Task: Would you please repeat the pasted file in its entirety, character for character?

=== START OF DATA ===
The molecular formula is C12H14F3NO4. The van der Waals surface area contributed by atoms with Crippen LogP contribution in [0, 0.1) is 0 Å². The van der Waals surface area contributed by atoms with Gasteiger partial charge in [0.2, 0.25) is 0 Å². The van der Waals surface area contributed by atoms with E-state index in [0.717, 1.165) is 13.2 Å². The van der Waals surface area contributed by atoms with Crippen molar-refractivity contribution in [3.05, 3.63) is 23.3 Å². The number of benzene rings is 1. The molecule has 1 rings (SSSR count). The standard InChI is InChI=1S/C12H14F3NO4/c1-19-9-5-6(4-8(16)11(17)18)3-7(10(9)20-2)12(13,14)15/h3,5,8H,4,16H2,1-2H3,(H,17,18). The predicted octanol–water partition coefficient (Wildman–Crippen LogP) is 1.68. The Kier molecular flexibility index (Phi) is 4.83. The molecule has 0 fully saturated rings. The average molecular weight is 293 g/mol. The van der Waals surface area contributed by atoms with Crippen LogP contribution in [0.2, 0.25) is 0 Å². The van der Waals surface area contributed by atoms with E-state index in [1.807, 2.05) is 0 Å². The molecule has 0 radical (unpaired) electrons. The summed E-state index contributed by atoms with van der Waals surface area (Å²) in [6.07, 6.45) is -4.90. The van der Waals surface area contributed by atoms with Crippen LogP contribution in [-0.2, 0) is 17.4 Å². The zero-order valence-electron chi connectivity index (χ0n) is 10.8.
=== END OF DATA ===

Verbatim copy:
The molecular formula is C12H14F3NO4. The van der Waals surface area contributed by atoms with Crippen LogP contribution in [0, 0.1) is 0 Å². The van der Waals surface area contributed by atoms with Gasteiger partial charge in [0.2, 0.25) is 0 Å². The van der Waals surface area contributed by atoms with E-state index in [0.717, 1.165) is 13.2 Å². The van der Waals surface area contributed by atoms with Crippen molar-refractivity contribution in [3.05, 3.63) is 23.3 Å². The number of benzene rings is 1. The molecule has 1 rings (SSSR count). The standard InChI is InChI=1S/C12H14F3NO4/c1-19-9-5-6(4-8(16)11(17)18)3-7(10(9)20-2)12(13,14)15/h3,5,8H,4,16H2,1-2H3,(H,17,18). The predicted octanol–water partition coefficient (Wildman–Crippen LogP) is 1.68. The Kier molecular flexibility index (Phi) is 4.83. The molecule has 0 fully saturated rings. The average molecular weight is 293 g/mol. The van der Waals surface area contributed by atoms with Crippen LogP contribution in [0.2, 0.25) is 0 Å². The van der Waals surface area contributed by atoms with E-state index in [1.807, 2.05) is 0 Å². The molecule has 0 radical (unpaired) electrons. The summed E-state index contributed by atoms with van der Waals surface area (Å²) in [6.07, 6.45) is -4.90. The van der Waals surface area contributed by atoms with Crippen LogP contribution in [-0.2, 0) is 17.4 Å². The zero-order valence-electron chi connectivity index (χ0n) is 10.8.